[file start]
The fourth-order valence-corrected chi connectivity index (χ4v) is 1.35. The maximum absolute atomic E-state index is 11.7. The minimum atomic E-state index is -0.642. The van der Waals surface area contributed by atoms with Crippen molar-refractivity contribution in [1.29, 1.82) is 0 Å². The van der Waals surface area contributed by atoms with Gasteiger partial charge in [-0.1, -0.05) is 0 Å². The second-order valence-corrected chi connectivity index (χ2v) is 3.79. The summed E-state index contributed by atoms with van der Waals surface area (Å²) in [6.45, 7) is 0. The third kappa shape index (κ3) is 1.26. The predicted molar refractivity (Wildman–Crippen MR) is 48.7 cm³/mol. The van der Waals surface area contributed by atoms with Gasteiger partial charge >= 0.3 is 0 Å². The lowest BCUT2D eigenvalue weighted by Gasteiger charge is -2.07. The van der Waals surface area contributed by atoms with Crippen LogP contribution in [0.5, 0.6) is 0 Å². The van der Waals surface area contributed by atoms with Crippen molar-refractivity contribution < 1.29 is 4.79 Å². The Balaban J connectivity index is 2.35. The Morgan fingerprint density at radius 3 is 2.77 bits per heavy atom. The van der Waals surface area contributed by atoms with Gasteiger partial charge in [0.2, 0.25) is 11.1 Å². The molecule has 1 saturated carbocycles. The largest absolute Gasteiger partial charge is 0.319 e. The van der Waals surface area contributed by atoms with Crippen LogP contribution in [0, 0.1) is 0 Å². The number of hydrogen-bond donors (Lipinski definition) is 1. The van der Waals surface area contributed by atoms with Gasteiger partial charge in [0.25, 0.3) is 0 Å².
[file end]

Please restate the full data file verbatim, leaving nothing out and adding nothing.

The fourth-order valence-corrected chi connectivity index (χ4v) is 1.35. The maximum absolute atomic E-state index is 11.7. The minimum atomic E-state index is -0.642. The van der Waals surface area contributed by atoms with Crippen molar-refractivity contribution in [1.29, 1.82) is 0 Å². The van der Waals surface area contributed by atoms with Gasteiger partial charge in [-0.1, -0.05) is 0 Å². The second-order valence-corrected chi connectivity index (χ2v) is 3.79. The summed E-state index contributed by atoms with van der Waals surface area (Å²) in [6.45, 7) is 0. The third kappa shape index (κ3) is 1.26. The predicted molar refractivity (Wildman–Crippen MR) is 48.7 cm³/mol. The van der Waals surface area contributed by atoms with Gasteiger partial charge >= 0.3 is 0 Å². The lowest BCUT2D eigenvalue weighted by Gasteiger charge is -2.07. The van der Waals surface area contributed by atoms with Crippen LogP contribution in [0.5, 0.6) is 0 Å². The van der Waals surface area contributed by atoms with Crippen molar-refractivity contribution < 1.29 is 4.79 Å². The Balaban J connectivity index is 2.35. The Morgan fingerprint density at radius 3 is 2.77 bits per heavy atom. The van der Waals surface area contributed by atoms with Gasteiger partial charge in [0.2, 0.25) is 11.1 Å². The molecule has 1 saturated carbocycles. The largest absolute Gasteiger partial charge is 0.319 e. The van der Waals surface area contributed by atoms with Crippen LogP contribution in [0, 0.1) is 0 Å². The number of hydrogen-bond donors (Lipinski definition) is 1. The van der Waals surface area contributed by atoms with Gasteiger partial charge in [0.25, 0.3) is 0 Å².